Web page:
FIGS. 3 d-1 and 3 d-2 depict an embodiment comprising a lower plate with convolution 324 that allows secondary bellows 326 to be displaced upwards when the infusate reservoir is filled. In this embodiment, a recess or flexible central area is not used to accommodate the collapsed secondary bellows 326. Convolution 324 may comprise half and full convolutions. In certain embodiments of the present invention, other mechanisms to allow secondary bellows 326 to be displaced upwards, such as hinges, may also be used.

FIGS. 3 e-1, 3 e-2, 3 f-1, and 3 f-2 illustrate embodiments where an infusate reservoir inlet port is displaceable in relation to the housing of an implantable infusion device using convolutions or bellows on the housing. In the embodiment of FIGURE housing top 332 comprises convolutions 330 that allow central portion 328 to be displaced upwards when the infusate reservoir is in a collapsed state. The infusate reservoir also comprises secondary bellows 338 that maintains top plate 334 seal around the infusate reservoir inlet port 336 as the infusate reservoir volume changes. As the infusate reservoir collapses as infusate is removed, infusate reservoir inlet port 336 is displaced upwards.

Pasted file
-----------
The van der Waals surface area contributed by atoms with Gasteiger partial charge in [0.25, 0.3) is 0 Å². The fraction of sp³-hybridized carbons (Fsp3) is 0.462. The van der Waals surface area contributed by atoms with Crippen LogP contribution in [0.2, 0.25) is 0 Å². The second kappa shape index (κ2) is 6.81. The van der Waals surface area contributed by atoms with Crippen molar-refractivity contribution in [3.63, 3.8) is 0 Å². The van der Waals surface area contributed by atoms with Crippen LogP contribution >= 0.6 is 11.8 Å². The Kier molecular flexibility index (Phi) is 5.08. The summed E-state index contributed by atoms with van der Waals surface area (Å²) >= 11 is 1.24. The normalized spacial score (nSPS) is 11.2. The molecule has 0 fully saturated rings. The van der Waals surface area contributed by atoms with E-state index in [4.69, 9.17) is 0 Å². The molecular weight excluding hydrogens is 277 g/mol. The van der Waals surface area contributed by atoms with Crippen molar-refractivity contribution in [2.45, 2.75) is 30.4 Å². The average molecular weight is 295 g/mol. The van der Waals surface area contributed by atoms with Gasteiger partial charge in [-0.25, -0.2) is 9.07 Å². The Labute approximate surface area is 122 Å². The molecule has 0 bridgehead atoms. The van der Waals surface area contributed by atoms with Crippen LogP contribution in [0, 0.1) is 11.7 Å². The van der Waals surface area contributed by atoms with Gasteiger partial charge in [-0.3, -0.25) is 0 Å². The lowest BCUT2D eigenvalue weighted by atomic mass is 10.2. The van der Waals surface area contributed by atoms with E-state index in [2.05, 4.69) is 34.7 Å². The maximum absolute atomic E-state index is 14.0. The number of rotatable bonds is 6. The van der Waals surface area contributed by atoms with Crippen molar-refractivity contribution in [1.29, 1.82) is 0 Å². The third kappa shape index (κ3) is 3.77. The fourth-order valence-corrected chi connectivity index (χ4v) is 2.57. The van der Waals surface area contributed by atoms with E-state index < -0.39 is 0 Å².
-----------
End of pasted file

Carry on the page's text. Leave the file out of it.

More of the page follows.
In the embodiment of FIGS. 3 f-1 and 3 f-2, a half convolution 342 is used on housing top 340 allowing infusate reservoir inlet port 344 to be displaced upwards when the infusate reservoir is empty and collapsed. A convolution 346 is also present on top plate 348 allowing infusate reservoir inlet port 344 displacement.

A benefit of the embodiments shown in FIGS. 3 e-1, 3 e-2, 3 f-1, and 3 f-2 is that the position of the infusate reservoir inlet port can be used to indicate the volume of infusate present in the infusate reservoir, either by palpitation of the site at which implantable infusion device is located, or by electronically sensing the position of the port using sensors known to those of ordinary skill in the art. Additionally, a displaced infusate reservoir inlet port can aid when refilling the infusate reservoir by making the port easier to find. Also, drug diversion can be discouraged by making the port harder to find when the infusate reservoir is full.